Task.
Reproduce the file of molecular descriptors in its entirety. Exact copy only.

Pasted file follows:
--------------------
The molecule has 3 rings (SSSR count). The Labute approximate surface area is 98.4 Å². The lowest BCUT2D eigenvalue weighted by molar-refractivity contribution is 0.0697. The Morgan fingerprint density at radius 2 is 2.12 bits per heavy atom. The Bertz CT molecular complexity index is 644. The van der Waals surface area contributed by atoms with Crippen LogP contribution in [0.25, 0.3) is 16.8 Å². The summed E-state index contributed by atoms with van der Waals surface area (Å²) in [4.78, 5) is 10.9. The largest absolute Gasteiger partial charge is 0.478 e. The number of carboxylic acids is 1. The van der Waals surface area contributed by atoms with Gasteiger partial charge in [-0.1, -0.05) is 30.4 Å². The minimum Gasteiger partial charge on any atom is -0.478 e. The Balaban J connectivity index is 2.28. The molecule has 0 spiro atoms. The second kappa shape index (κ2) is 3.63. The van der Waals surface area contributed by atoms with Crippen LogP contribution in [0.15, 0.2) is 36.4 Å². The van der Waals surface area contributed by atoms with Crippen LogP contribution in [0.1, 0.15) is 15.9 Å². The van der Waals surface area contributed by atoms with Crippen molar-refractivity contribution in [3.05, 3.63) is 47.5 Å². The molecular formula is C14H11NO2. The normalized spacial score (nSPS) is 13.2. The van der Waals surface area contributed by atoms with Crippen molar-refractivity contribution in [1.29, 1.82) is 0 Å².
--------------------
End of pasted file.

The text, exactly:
The molecule has 3 rings (SSSR count). The Labute approximate surface area is 98.4 Å². The lowest BCUT2D eigenvalue weighted by molar-refractivity contribution is 0.0697. The Morgan fingerprint density at radius 2 is 2.12 bits per heavy atom. The Bertz CT molecular complexity index is 644. The van der Waals surface area contributed by atoms with Crippen LogP contribution in [0.25, 0.3) is 16.8 Å². The summed E-state index contributed by atoms with van der Waals surface area (Å²) in [4.78, 5) is 10.9. The largest absolute Gasteiger partial charge is 0.478 e. The number of carboxylic acids is 1. The van der Waals surface area contributed by atoms with Gasteiger partial charge in [-0.1, -0.05) is 30.4 Å². The minimum Gasteiger partial charge on any atom is -0.478 e. The Balaban J connectivity index is 2.28. The molecule has 0 spiro atoms. The second kappa shape index (κ2) is 3.63. The van der Waals surface area contributed by atoms with Crippen LogP contribution in [0.15, 0.2) is 36.4 Å². The van der Waals surface area contributed by atoms with Crippen LogP contribution in [0.1, 0.15) is 15.9 Å². The van der Waals surface area contributed by atoms with Crippen molar-refractivity contribution in [3.05, 3.63) is 47.5 Å². The molecular formula is C14H11NO2. The normalized spacial score (nSPS) is 13.2. The van der Waals surface area contributed by atoms with Crippen molar-refractivity contribution in [1.29, 1.82) is 0 Å².